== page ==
Among some of the most unique experiences I had while living in Italy were tasting varietals practically unheard of to the US market. The opportunity to present these grapes in Massachusetts is one of the most exciting aspects of what I am doing. It’s very rewarding to be able to support friends who have made the bold choices to promote long lost varietals that are barely even known in their own regions.
At La Sabbiona, Mauro Altini and his family have made such choices, and we thank them for that. Mauro grows Sangiovese just like many other producers near Faenza, a city in eastern Emilia Romagna. Where he differs is his choice to also grow both Famoso and Centesimino.
Besides being a mouthful, Centesimino is a red grape varietal grown on just a handful of farms in the world. In fact there are only about 40 acres of this varietal planted in the world. It’s a varietal (thought to have been grown in Faenza since the 17th century) that disappeared from vineyards in this area and was written off as extinct until an amazing discovery in the 1940’s.
The varietal was found growing in the courtyard of one Pietro Pianori, while all other signs of this grape were wiped out by the deadly phylloxera disease. It’s thought that the vines were protected from phylloxera by the thick, stone walls of Mr. Pianori’s “palazzo.”
Mr. Pianori’s nickname was Centesimino, which is of course where the varietal gets its name. Thankfully the vines in his courtyard were healthy enough to take clippings from so that Centesimino could again be planted on dedicated farms like La Sabbiona. When Mauro’s family bought the farm in the 60’s Centesimino plantings were already growing, but Mauro has made a tremendous effort to propagate further on the property and truly experiment with the varietal, which includes the production of a passito wine.
The story behind La Sabbiona’s other obscure varietal, Famoso, is quite similar. Historical data going back to 1437 shows that Famoso had been grown in the area for centuries. In the 1900s, it was all but abandoned and forgotten about. Thankfully, the grape hung on and survived thanks to its ability to withstand the cold and its general vigor. In the year 2000, a mere two rows were left in existence in the town of Mercato Saraceno, a tiny village between Forli and Cessena. Beyond rows these were just vines grown high in the hills, in a very remote part of Emilia Romagna.
The old farmer who had maintained these two rows called the varietal “Famoso”, simply because the damn varietal just wouldn’t go away. It was famous for its ability to survive, let’s say. Mauro caught wind of this and was able to taste a small bottling from these few remaining plants by a professor who shared Mauro’s excitement for long last varietals. After tasting Mauro was amazed by the potential for the grape has since planted the varietal on his property and helped revive one of the region’s most ancient grapes!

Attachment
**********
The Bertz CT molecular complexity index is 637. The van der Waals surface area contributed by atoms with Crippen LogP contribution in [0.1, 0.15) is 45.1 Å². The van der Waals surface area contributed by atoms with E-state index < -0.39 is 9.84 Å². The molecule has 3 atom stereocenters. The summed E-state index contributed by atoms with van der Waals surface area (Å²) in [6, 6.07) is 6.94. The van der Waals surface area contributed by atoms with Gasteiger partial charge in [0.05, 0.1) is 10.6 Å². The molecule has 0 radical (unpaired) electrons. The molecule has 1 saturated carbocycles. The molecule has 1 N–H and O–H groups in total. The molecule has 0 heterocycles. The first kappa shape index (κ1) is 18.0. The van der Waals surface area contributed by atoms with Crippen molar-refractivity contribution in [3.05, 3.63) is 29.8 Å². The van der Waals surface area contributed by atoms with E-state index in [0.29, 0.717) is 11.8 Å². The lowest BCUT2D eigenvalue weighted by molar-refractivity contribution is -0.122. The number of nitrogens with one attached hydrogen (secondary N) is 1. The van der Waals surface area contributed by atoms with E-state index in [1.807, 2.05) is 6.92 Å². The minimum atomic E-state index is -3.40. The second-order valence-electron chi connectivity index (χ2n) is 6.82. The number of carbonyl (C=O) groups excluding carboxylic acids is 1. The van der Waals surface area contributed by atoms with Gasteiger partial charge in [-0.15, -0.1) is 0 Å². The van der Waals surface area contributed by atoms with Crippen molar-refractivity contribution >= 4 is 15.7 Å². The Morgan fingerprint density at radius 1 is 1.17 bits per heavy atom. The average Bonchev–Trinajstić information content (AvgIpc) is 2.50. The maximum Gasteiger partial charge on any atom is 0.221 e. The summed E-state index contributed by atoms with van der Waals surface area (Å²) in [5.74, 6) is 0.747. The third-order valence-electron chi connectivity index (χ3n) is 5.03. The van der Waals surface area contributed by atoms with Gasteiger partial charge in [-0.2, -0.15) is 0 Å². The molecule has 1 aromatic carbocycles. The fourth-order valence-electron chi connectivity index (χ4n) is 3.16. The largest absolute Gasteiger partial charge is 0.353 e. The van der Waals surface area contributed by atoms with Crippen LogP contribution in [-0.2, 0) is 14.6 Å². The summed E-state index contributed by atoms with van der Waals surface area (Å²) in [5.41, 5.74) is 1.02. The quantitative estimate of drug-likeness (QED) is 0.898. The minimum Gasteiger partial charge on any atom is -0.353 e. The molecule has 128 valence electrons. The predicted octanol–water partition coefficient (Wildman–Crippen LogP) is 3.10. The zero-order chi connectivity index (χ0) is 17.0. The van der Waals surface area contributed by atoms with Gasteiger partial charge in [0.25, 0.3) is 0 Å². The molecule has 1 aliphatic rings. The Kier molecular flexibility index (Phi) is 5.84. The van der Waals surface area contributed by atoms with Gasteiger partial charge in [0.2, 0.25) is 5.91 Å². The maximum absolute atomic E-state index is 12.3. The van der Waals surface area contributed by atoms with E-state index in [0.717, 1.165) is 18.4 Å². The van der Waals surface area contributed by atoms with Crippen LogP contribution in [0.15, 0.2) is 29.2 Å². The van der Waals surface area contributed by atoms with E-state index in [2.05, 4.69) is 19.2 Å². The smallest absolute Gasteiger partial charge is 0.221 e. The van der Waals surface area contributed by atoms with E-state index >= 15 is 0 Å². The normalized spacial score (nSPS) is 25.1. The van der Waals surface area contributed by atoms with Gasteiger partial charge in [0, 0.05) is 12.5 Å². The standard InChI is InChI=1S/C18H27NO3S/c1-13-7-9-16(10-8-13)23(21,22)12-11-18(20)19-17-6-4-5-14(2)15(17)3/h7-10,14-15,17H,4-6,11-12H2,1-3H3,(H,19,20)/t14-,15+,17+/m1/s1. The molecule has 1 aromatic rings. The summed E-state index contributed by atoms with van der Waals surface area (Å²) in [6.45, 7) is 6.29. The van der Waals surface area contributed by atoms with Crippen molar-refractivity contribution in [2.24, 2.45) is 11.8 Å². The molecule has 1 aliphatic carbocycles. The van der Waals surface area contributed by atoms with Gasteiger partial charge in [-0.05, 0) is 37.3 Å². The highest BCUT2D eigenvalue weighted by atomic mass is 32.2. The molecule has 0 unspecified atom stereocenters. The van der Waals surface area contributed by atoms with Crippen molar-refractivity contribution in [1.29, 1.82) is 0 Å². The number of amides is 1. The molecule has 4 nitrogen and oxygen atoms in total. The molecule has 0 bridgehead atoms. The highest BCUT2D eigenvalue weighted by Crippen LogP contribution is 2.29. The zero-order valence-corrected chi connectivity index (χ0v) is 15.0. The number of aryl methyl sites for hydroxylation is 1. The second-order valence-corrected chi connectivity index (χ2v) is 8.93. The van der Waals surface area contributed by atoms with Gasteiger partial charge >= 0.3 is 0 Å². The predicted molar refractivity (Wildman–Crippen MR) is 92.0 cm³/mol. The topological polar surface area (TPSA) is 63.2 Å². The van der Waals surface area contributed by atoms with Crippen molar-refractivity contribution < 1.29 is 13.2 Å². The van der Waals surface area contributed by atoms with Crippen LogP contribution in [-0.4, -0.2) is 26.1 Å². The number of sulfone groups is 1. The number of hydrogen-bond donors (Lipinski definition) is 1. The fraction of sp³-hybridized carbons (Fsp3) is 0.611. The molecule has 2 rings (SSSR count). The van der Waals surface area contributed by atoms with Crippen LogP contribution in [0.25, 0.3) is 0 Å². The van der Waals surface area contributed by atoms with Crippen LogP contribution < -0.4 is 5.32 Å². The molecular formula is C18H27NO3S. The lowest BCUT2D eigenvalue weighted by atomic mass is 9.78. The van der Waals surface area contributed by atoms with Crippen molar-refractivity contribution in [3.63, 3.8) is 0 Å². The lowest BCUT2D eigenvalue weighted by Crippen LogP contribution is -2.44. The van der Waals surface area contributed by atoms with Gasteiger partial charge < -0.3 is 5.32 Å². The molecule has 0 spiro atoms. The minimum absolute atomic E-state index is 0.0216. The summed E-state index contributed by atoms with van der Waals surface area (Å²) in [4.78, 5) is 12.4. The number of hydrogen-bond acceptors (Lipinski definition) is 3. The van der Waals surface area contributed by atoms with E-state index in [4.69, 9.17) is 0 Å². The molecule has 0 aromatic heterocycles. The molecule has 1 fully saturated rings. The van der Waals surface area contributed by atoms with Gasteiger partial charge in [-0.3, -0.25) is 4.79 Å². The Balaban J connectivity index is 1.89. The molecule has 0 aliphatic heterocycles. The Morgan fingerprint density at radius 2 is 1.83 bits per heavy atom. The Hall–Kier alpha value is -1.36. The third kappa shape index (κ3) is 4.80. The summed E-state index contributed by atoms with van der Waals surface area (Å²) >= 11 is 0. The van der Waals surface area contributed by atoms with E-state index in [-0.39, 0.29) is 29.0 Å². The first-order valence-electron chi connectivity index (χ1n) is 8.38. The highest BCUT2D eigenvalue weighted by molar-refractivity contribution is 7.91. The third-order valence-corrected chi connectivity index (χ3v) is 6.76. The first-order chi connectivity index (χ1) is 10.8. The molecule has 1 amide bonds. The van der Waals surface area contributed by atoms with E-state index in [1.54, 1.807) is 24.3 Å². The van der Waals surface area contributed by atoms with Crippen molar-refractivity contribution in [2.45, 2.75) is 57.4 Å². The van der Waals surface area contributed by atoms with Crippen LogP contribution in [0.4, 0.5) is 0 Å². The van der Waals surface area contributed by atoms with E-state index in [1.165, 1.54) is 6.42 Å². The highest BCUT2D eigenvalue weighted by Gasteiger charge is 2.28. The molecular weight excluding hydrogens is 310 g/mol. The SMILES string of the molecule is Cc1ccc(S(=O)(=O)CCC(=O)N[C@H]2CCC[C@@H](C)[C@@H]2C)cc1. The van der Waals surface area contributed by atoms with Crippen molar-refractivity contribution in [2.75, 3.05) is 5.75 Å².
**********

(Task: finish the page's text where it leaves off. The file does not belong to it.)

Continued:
La Sabbiona sits on 28 total hectares of property, 15 of which is planted to vine. This property was purchased by Mauro’s parents, Sebastiano and Maria Serena, with the intention of producing wine and also running an agritourism/restaurant.
The agritourism accommodates close to 20 people and the restaurant is open all summer long. It is a favorite of locals in Faenza and other cities in Emilia Romagna. I’m amazed that the Altini’s are able to manage both businesses, and they do so with great pride and diligence!
When the Altini family purchased the property, Centesimino was already planted. About 10 years ago Mauro decided to plant about 2 hectares of Famoso. Beyond these two grapes, much of the vineyard is planted to Sangiovese, which is very famous in this part of Emilia Romagna. Merely miles from the border with Tuscany, it is a point of contention between the two regions over the true birthplace of Italy’s most famous grape varietal. There are plenty who believe that Sangiovese is most at home in the hills of Romagna.
The reference point of the entire region is the pictured Tower of Oriolo, located on the hilltop just above La Sabbiona. The vineyard forms a bowl like shape below the tower, wistfully making its way down the softly rolling hills that surround the agrotourism. Vines reach no higher than 150 meters, with most of the white planted around 80 meters towards the bottom of the hill. The reds in particular benefit from constant sunlight throughout the day, particularly those positioned at the hilltop. In general, these are south facing vineyards.
Vine density is around 3,400 plants per hectare, with average yields in the neighborhood of 80 tons per hectare. La Sabbiona is not certified organic, but Mauro, along with the help of a few trusted workers (pictured), work diligently to limit the use of any chemicals and produce terroir driven wines.
Varietal : Famoso 100%
Varietal : Famoso 100%
Alba della Torre
Romagna Albana DOCG Secco
Varietal : Albana 100%
Varietal : Centesimino 100 %
Rosso della Torre
Varietal : Sangiovese 100%
Romagna Albana Passito D.O.C.G.
Varietal : Albana 100%
Visit La Sabbiona’s Website
(It’s in English!)
Going to Italy? Stay at La Sabbiona’s B&B or dine at their restaurant!